Musings

Forager's Mid August Update

Forager's Mid August Update

by Office Number1Sons

August 18, 2020


Musings

Forager's Mid August Update

by Office Number1Sons

August 18, 2020


Forager's Mid August Update

Forager Tom of Villa Fungi shared these exciting mushroom updates with us! 

"Exciting news, the hurricane and subsequent rains have prompted black trumpets to start growing again!  In some parts of the DMV golden chanterelles have even started to flush again.  If you get a chance to take a walk in the woods this week, you will see dozens of varieties of mushrooms.  Good pickings for the Mystery basket

Some of you will receive the fragrant chanterelle ( your 1lb or 1/4 lb bag will be marked fragrant ).  This type of smooth chanterelle typically grows at higher elevation.  As a forager it’s a mushroom that is exciting to find.  If the wind is just right, the patch will reveal itself to you not from its vibrant color, but its wonderfully intense fragrant scent ( as the name suggests )!

Fragrant Chanterelle Cooking Note – this variety tends to release more water than other smooth chanterelles.  Just remove any excess water after sautéing, because it can give your dish a hint of bitterness. 

I am including some notes that my friend and fellow forager Jeff Long, a member and past president of the Mycological Association of Washingtonhas put together regarding mushroom preparation and cooking rules:

WILD MUSHROOM BASIC PREP & COOK RULES: 

  1. Keep your Fungi dryIf you see any dirt or debris on the mushrooms, use a pastry brush or a slightly damp paper towel to brush it off. Don’t submerge them in water or rinse them (exception: some polypore mushroom can briefly be rinsed with water, such as Chicken of the Woods and Hen or the Woods). Mushrooms act like a sponge such that water will be absorbed, which consistently causes the resulting cooked mushrooms to be uncolored and taste diluted rather than flavorful. (If your mushrooms are extremely dirty and you are desperate, consider quickly submerging them in some cold water, but it is then very important to dry them excessively with paper toweling before cooking the fungi.)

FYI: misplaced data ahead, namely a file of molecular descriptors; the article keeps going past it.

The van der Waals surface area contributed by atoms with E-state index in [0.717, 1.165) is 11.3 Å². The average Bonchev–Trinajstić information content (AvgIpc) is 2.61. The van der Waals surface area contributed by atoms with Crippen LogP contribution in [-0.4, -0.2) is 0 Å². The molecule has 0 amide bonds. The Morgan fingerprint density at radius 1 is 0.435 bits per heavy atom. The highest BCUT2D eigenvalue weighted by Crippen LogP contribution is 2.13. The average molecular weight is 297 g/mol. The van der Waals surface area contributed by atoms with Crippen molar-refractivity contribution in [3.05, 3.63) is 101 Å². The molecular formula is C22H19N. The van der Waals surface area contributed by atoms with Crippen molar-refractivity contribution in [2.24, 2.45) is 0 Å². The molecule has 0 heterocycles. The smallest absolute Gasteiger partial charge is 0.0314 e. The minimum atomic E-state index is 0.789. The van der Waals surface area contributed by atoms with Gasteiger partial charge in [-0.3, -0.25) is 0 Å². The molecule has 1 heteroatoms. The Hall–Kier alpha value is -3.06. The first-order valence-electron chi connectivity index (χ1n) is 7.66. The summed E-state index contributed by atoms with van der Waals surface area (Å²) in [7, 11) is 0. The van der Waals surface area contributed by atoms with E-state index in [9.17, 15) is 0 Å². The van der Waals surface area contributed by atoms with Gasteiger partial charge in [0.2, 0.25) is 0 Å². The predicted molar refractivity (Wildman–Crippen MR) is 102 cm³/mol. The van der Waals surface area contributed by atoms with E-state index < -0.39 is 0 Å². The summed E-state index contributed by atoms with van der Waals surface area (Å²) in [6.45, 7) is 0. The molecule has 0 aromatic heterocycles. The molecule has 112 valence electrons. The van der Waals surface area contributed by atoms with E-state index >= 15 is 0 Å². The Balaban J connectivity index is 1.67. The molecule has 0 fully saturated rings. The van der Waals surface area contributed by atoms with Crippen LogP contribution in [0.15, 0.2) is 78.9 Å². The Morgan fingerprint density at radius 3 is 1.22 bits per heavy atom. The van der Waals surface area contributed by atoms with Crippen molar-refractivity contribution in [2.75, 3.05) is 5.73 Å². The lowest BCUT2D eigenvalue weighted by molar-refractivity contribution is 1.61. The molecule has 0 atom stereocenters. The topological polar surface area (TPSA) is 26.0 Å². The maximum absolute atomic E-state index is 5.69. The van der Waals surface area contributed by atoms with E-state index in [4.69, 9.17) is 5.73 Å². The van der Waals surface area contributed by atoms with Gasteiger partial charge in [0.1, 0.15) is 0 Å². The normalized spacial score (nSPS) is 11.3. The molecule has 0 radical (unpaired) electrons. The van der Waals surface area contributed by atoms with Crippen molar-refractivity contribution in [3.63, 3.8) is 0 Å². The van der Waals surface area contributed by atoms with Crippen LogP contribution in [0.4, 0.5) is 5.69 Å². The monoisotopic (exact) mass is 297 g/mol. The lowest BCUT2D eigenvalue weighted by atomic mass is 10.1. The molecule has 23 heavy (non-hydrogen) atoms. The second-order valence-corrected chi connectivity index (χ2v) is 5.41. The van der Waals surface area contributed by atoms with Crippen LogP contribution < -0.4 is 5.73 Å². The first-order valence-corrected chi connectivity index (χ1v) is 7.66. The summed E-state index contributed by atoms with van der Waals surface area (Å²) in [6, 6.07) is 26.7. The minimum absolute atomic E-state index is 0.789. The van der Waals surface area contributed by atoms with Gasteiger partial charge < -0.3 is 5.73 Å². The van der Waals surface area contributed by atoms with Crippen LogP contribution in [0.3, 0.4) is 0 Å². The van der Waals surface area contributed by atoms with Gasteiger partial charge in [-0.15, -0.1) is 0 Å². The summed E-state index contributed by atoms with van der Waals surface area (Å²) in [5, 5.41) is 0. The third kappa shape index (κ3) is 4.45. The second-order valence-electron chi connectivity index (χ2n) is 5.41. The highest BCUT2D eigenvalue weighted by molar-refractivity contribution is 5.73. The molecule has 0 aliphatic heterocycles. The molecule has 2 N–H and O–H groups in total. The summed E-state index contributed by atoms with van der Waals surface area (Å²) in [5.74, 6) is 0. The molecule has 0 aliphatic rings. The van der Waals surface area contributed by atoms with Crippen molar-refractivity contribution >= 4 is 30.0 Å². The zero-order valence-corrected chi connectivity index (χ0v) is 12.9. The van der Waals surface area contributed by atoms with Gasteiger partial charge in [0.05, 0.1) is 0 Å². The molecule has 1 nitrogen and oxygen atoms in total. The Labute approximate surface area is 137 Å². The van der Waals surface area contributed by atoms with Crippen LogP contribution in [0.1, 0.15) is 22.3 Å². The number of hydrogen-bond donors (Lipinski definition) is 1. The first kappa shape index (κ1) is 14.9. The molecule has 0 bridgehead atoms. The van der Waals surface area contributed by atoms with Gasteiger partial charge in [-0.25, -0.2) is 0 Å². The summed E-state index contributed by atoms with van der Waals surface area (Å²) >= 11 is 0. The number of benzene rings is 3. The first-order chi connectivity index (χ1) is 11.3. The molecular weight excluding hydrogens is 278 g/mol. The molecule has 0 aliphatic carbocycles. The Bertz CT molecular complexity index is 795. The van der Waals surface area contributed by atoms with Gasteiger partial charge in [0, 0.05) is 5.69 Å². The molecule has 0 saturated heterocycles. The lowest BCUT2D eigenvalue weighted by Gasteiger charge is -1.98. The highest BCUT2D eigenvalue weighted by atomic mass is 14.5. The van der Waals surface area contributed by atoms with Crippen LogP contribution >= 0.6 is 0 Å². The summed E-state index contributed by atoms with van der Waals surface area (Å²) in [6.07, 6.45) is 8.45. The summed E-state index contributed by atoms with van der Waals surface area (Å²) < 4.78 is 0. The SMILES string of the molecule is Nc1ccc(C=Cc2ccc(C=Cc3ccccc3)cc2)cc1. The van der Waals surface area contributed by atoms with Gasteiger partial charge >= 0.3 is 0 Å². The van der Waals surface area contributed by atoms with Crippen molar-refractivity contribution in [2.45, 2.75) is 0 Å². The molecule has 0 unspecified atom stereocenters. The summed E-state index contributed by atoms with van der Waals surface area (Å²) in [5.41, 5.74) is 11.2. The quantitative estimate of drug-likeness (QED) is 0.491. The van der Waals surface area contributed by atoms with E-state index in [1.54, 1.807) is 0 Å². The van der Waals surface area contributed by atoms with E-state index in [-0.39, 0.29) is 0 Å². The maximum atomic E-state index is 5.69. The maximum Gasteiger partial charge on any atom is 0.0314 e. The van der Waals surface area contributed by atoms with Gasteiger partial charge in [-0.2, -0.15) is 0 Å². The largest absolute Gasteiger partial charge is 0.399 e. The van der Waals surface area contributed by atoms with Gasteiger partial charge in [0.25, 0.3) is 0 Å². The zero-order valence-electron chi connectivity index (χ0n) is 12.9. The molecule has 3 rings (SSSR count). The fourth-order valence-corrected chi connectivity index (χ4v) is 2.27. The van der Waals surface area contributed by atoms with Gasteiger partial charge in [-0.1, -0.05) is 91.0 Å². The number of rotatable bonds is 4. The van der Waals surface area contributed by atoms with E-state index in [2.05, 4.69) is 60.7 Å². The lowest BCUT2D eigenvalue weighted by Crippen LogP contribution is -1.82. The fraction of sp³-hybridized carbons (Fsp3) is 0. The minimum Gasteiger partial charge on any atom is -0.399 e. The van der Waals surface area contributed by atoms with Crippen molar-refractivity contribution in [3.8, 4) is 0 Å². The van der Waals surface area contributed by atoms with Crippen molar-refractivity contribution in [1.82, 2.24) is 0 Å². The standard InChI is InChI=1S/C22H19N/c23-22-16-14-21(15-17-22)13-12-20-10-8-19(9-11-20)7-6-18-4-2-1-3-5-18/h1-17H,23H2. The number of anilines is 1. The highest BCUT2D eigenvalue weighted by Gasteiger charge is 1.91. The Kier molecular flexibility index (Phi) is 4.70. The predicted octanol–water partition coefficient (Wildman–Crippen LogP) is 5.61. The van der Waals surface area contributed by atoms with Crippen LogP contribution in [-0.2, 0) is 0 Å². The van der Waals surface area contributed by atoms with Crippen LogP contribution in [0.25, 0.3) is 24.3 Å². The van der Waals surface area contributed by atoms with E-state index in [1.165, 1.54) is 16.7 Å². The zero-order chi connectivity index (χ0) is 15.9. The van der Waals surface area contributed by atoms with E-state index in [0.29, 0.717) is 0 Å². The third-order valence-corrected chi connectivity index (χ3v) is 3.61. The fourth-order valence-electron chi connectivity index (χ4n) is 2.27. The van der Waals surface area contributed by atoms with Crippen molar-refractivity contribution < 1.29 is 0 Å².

1. Tear or cut the Fungi to a relatively uniform size.This applies to a lot of things when cooking. If you are using a single variety of mushroom, tear — or if they either are less fragile or if they inherently tend to be brittle — cut the mushrooms so that they are all a similar size.  Specifically, when preparing mushrooms for cooking, some mushrooms should be torn (primarily chanterelles, chicken of the woods, hen of the woods, etc.) and others are better sliced or diced (porcini, horse or meadow mushrooms, hedgehogs). If you are using a single variety of mushroom, cut (or tear, if appropriate) them so that they are all a similar size.  Also, if you are cooking a mélange of mushrooms, you may need to size particular mushrooms differently, as some varieties of mushrooms will cook through and brown quicker than others.  Finally, tearing your mushrooms will create somewhat irregular surfaces on the fungi, usually allowing them to better hold a sauce.

 

  1. Do NOT crowd mushrooms in your pan. If you have your fungi loaded up on top of or too close to each other in the pan, they will steam instead of fry or sauté.  Spread them out so that they only just touch each another at most and they will color and caramelize or crisp up a bit at the edges.

 

  1. Consider adding salt to your Fungi at or near the end of the cooking process. Mushrooms are probably better seasoned with salt towards the end of cooking, as salt brings out moisture.  For fungi, this may inhibit them from coloring properly and cause them to be somewhat less succulent.

 

  1. Use a cooking fat that is appropriate for the type of mushroom you are preparing.  Most wild mushrooms can be cooked with either butter or a combination of butter and oil (olive or peanut or vegetable).  Mixing butter with oil has the advantage of tending to raise the smoking point of the fat.  However, certain fungi are not particularly “dairy” tolerant and butter and/or cream should be generally be avoided (maitake or hen of the woods, cauliflower mushroom, umbrella polypore) or your finished dish will tend to be “greasy”.  Finally, there are a few wild mushrooms that are best initially prepared using olive oil and then adding just a pat or so of unsalted butter very near the end of the cooking process (porcini and other edible bolete mushrooms).

 

I hope these suggestions help you to enjoy the wild mushrooms I bring to your kitchen more!

 JEFF LONG

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